T. Aleinikoff

T. Alexander Aleinikoff is the Executive Vice President of Law Center Affairs and Dean of the Georgetown University Law Center, where he also teaches.

Recent Articles

Illegal Employers

W ho would have guessed that one of the issues deadlocking federal budget negotiations would be how many undocumented aliens to legalize? Just four years ago, Congress enacted, and the president signed, the toughest anti-immigrant legislation in decades. But today, labor, business, and political elites are praising as "essential workers" the immigrants they used to call "illegal aliens." The players are operating from different motives. Labor sees organizing potential in workplaces now dominated by immigrant workers. Business is interested in a stable work force in a time of labor shortages. And politicians have recognized the voting strength of immigrant and ethnic communities. This congeries of interests may be just enough to get a deal through a lame-duck Congress and administration. Earlier this year, the AFL-CIO proposed ending sanctions against employers who hire undocumented alien workers and urged a general amnesty for the five million or more...

A Response:

This article is a response to " The End of Ellis Island " by Paul Donnelly. In the online article entitled "The End of Ellis Island," Paul Donnelly ties a guest worker proposal being formulated by Senator Phil Gramm to proposals on U.S.-Mexico immigration policy developed by a binational panel of immigration experts. Both were announced just prior to the February meeting of Presidents Bush and Fox in Mexico that resulted in an agreement to begin high-level negotiations on the often-contentious topic of immigration. Mr. Donnelly's central argument is that the Gramm proposal and the binational panel's recommendations would result in the admission of a large number of guest workers ineligible for U.S. citizenship, hence, "the end of the Ellis Island ideal, the citizenship-oriented model for immigration." This is a serious charge, and, if true, one that should stir concern. As I have previously argued in the pages of The American Prospect , most guest worker programs currently implemented...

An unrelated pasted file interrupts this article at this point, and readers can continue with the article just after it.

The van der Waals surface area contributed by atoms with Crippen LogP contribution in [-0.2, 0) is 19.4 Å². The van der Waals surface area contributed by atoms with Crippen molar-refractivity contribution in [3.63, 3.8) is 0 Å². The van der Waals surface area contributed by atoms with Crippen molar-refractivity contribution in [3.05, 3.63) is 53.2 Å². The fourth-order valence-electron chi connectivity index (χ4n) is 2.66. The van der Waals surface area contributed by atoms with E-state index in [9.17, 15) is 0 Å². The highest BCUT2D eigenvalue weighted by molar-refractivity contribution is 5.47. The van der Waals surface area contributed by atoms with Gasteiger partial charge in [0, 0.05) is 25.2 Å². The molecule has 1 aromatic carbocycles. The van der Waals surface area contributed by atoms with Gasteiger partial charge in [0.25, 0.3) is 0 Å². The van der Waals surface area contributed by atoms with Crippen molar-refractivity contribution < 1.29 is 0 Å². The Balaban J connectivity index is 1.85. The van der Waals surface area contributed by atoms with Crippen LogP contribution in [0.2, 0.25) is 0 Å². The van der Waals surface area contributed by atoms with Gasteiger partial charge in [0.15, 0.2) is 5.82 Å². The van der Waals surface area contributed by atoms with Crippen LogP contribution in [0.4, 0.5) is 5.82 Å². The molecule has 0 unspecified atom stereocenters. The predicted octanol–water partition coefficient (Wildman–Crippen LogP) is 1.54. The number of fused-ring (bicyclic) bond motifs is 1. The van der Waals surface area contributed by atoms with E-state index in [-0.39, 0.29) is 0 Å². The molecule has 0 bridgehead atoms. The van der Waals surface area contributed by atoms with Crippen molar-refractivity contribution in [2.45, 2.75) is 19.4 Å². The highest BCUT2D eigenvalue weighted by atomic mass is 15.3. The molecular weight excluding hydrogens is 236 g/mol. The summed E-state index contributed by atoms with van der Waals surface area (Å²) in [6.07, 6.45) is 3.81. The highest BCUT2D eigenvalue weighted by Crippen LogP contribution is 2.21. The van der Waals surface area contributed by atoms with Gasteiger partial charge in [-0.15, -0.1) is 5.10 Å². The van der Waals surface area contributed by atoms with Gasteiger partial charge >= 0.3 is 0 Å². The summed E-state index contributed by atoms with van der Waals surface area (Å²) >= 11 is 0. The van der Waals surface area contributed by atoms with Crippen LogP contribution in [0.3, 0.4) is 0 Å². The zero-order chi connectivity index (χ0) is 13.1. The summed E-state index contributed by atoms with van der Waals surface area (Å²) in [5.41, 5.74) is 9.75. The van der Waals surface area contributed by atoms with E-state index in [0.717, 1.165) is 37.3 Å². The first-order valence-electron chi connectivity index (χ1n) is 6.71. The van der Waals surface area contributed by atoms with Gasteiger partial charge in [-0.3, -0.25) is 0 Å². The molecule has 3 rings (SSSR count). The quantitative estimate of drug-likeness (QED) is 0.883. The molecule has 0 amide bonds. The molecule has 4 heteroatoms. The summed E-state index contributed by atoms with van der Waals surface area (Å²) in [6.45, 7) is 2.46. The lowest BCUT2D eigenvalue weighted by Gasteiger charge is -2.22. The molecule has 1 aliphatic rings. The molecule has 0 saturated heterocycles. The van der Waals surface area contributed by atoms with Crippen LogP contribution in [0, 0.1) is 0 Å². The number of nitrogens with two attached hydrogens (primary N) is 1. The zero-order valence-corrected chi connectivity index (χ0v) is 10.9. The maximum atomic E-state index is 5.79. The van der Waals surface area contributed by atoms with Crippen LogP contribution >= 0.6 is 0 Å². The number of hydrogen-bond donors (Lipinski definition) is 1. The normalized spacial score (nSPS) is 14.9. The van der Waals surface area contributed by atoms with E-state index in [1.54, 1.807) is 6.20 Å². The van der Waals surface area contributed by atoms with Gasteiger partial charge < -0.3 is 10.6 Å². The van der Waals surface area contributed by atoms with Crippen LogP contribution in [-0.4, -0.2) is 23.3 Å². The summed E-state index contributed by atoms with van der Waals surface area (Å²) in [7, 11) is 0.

Essay: A Multicultural Nationalism?

Cross-national group loyalties can neither be wished away or erased. Yet the idea of the American nation is worth defending against multicultural attack. Herewith some ground rules for a culturally diverse nation.

The twentieth century is closing with a pessimistic assessment of America's continued dedication to its national motto, E Pluribus Unum . Multiculturalism, bilingual education, and record levels of immigration are said to have fractured America. In response, nativists want to cut immigration sharply and establish English as the official language. The Commission on Immigration Reform—Barbara Jordan's last act of public service—has called for a new Americanization movement to assimilate new immigrants. Meanwhile, multiculturalists continue to assail assimilation as illegitimately "hegemonic," and cosmopolitans say that we should gladly accept our growing diversity and recognize that in this age of "transnationalism" many people will cross borders so easily that they will establish ties and allegiances to more than one country. Neither multiculturalists nor cosmopolitans lose much sleep over the fate of the nation-state or are overly concerned about preserving a strong American national...

The Green Card Solution

Who harvested the fruits, vegetables, and nuts that graced our Thanksgiving tables? Most Americans, taking a moment to think, would know that immigrant labor in American fields brought in this autumn's crop. The circumstances of these workers' lives, however, are less well-known. The stark reality is that more than half of all farm workers live below the poverty line and the vast majority have no health insurance. And despite a general economic boom and increases in industry productivity and revenues, the real wages of farm workers have continued to fall—as they have for the past 20 years. The people who work in the fields tend to be invisible participants in American society, and often by their own preference: The overwhelming whelming number of farm workers are migrants, many of whom are in the United States unlawfully. While conditions in the fields have attracted the attention of neither the public nor the political candidates in this election cycle, important new legislation...